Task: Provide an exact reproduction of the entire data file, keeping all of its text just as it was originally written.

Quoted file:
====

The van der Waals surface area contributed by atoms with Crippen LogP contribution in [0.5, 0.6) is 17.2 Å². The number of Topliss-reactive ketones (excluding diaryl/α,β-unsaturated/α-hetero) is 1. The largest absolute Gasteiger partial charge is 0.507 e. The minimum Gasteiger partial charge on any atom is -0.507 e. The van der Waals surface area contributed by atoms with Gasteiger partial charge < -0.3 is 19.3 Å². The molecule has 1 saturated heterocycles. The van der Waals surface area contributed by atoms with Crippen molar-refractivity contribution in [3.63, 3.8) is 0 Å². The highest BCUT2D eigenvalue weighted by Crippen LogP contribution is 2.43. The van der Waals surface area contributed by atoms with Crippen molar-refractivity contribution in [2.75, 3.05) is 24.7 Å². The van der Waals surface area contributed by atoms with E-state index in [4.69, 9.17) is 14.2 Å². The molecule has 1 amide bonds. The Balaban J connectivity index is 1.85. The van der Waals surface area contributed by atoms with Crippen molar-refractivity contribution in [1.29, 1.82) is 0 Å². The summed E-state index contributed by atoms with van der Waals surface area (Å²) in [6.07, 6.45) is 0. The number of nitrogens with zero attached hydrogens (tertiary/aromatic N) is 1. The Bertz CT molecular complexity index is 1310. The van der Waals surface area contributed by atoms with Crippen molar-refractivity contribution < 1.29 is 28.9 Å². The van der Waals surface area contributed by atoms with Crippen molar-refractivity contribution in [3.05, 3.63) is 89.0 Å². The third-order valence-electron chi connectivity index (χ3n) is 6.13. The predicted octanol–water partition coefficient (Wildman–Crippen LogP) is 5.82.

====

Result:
The van der Waals surface area contributed by atoms with Crippen LogP contribution in [0.5, 0.6) is 17.2 Å². The number of Topliss-reactive ketones (excluding diaryl/α,β-unsaturated/α-hetero) is 1. The largest absolute Gasteiger partial charge is 0.507 e. The minimum Gasteiger partial charge on any atom is -0.507 e. The van der Waals surface area contributed by atoms with Gasteiger partial charge < -0.3 is 19.3 Å². The molecule has 1 saturated heterocycles. The van der Waals surface area contributed by atoms with Crippen molar-refractivity contribution in [3.63, 3.8) is 0 Å². The highest BCUT2D eigenvalue weighted by Crippen LogP contribution is 2.43. The van der Waals surface area contributed by atoms with Crippen molar-refractivity contribution in [2.75, 3.05) is 24.7 Å². The van der Waals surface area contributed by atoms with E-state index in [4.69, 9.17) is 14.2 Å². The molecule has 1 amide bonds. The Balaban J connectivity index is 1.85. The van der Waals surface area contributed by atoms with Crippen molar-refractivity contribution in [1.29, 1.82) is 0 Å². The summed E-state index contributed by atoms with van der Waals surface area (Å²) in [6.07, 6.45) is 0. The number of nitrogens with zero attached hydrogens (tertiary/aromatic N) is 1. The Bertz CT molecular complexity index is 1310. The van der Waals surface area contributed by atoms with Crippen molar-refractivity contribution < 1.29 is 28.9 Å². The van der Waals surface area contributed by atoms with Crippen molar-refractivity contribution in [3.05, 3.63) is 89.0 Å². The third-order valence-electron chi connectivity index (χ3n) is 6.13. The predicted octanol–water partition coefficient (Wildman–Crippen LogP) is 5.82.